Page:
Pytest plugins and helpers for tests using a Postgres database.

## Clean PostgreSQL Databases for Your Tests

The following is a summary of the complete pytest_pgsql docs, which are available on ReadTheDocs.

### What is pytest_pgsql?

pytest_pgsql is a pytest plugin you can use to write unit tests that utilize a temporary PostgreSQL database that gets cleaned up automatically after every test runs, allowing each test to run on a completely clean database (with some limitations).

The plugin gives you two fixtures you can use in your tests: postgresql_db and transacted_postgresql_db. Both of these give you similar interfaces to access to the database, but have slightly different use cases (see below).

### Sample Usage

You can use a session, connection, or engine - the choice is up to you. postgresql_db and transacted_postgresql_db both give you a session, but postgresql_db exposes its engine and transacted_postgresql_db exposes its connection:

def test_orm(postgresql_db):
instance = Person(name='Foo Bar')
postgresql_db.session.commit()
with postgresql_db.engine.connect() as conn:
do_thing(conn)

def test_connection(transacted_postgresql_db):
instance = Person(name='Foo Bar')
transacted_postgresql_db.session.commit()

transacted_postgresql_db.connection.execute('DROP TABLE my_table')

### Features

The following is a non-exhaustive list of some of the features provided to you by the database fixtures.

#### Manipulating Time

Both database fixtures use freezegun to allow you to freeze time inside a block of code. You can use it in a variety of ways:

As a context manager:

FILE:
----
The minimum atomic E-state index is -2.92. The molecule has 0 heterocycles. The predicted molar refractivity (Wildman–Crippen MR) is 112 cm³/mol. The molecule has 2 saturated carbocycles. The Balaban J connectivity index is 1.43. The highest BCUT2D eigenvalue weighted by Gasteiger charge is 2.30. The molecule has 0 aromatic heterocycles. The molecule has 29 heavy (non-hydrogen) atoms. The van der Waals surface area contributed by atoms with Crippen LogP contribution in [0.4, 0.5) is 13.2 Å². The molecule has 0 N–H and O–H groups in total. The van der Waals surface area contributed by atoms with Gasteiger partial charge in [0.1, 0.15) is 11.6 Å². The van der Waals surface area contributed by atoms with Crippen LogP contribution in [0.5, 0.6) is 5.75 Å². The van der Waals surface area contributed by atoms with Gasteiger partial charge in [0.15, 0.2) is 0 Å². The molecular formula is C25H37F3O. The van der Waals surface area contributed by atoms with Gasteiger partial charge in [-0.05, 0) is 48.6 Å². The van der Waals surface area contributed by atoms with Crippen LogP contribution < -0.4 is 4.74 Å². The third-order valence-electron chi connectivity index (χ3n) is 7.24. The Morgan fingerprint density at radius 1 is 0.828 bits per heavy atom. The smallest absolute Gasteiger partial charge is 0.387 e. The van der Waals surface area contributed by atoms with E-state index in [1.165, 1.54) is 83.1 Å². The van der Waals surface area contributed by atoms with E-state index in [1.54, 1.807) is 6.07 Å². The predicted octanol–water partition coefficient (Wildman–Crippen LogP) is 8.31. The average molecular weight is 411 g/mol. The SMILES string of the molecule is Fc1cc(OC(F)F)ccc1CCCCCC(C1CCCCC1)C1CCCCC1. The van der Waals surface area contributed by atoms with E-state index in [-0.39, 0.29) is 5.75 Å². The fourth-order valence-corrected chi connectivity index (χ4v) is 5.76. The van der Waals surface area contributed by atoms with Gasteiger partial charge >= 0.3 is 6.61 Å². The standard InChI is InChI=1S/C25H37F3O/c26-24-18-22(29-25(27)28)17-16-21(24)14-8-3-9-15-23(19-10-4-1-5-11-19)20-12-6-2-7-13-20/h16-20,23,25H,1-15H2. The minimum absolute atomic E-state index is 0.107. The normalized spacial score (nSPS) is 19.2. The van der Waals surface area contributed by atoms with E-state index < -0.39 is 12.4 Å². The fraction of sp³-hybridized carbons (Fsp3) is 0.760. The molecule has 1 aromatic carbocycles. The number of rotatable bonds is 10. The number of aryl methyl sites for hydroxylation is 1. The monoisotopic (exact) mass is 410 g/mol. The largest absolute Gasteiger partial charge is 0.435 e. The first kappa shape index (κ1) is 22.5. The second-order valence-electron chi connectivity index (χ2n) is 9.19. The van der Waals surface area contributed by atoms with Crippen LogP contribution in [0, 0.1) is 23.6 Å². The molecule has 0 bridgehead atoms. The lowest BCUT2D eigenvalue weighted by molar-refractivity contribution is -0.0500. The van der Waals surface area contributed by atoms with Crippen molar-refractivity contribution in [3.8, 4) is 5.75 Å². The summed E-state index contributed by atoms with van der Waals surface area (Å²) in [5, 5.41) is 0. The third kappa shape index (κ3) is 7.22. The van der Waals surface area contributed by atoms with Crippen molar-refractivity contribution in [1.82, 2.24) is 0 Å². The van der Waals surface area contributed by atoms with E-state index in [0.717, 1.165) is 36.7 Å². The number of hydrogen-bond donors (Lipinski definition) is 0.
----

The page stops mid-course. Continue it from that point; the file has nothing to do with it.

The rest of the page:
with postgresql.time.freeze('December 31st 1999 11:59:59 PM') as freezer:
# Time is frozen inside the database *and* Python.
now = postgresql_db.session.execute('SELECT NOW()').scalar()
assert now.date() == datetime.date(1999, 12, 31)
assert datetime.date.today() == datetime.date(1999, 12, 31)

# Advance time by 1 second so we roll over into the new year
freezer.tick()

now = postgresql_db.session.execute('SELECT NOW()').scalar()
assert now.date() == datetime.date(2000, 1, 1)

As a decorator:

@pytest_pgsql.freeze_time(datetime.datetime(2038, 1, 19, 3, 14, 7))
def test_freezing(postgresql_db):
today = postgresql_db.session.execute(
"SELECT EXTRACT('YEAR' FROM CURRENT_DATE)").scalar()
assert today.year == 2038
assert datetime.date.today() == datetime.date(2038, 1, 19)

And more!

#### General-Purpose Functions

postgresql_db and transacted_postgresql_db provide some general-purpose functions to ease test setup and execution.

• run_sql_file() executes a SQL script, optionally performing variable binding.

#### Extension Management

Since version 9.1 Postgres supports extensions. You can check for the presence of and install extensions like so:

>>> postgresql_db.is_extension_available('asdf')  # Can I install this extension?
False
>>> postgresql_db.is_extension_available('uuid-ossp')  # Maybe this one is supported...
True
>>> postgresql_db.install_extension('uuid-ossp')
True
>>> postgresql_db.is_extension_installed('uuid-ossp')
True

install_extension() has additional arguments to allow control over which schema the extension is installed in, what to do if the extension is already installed, and so on. See the documentation for descriptions of these features.

#### Schemas and Tables

You can create table schemas by calling create_schema() like so:

postgresql_db.create_schema('foo')          # Create one schema
postgresql_db.create_schema('foo', 'bar')   # Create multiple ones

To quickly see if a table schema exists, call has_schema():

>>> postgresql_db.has_schema('public')
True

Similarly, you can create tables in the database with create_table(). You can pass SQLAlchemy Table instances or ORM declarative model classes:

# Just a regular Table.
my_table = Table('abc', MetaData(), Column('def', Integer()))

# A declarative model works too.
class MyORMModel(declarative_base()):
id = Column(Integer, primary_key=True)

# Pass a variable amount of tables to create
postgresql_db.create_table(my_table, MyORMModel)

## Installation

Sorry, this library is not compatible with Python 2. Please be sure to use pip3 instead of pip when installing:

pip3 install pytest-pgsql

## Contributing Guide

For information on setting up pytest_pgsql for development and contributing changes, view CONTRIBUTING.rst.

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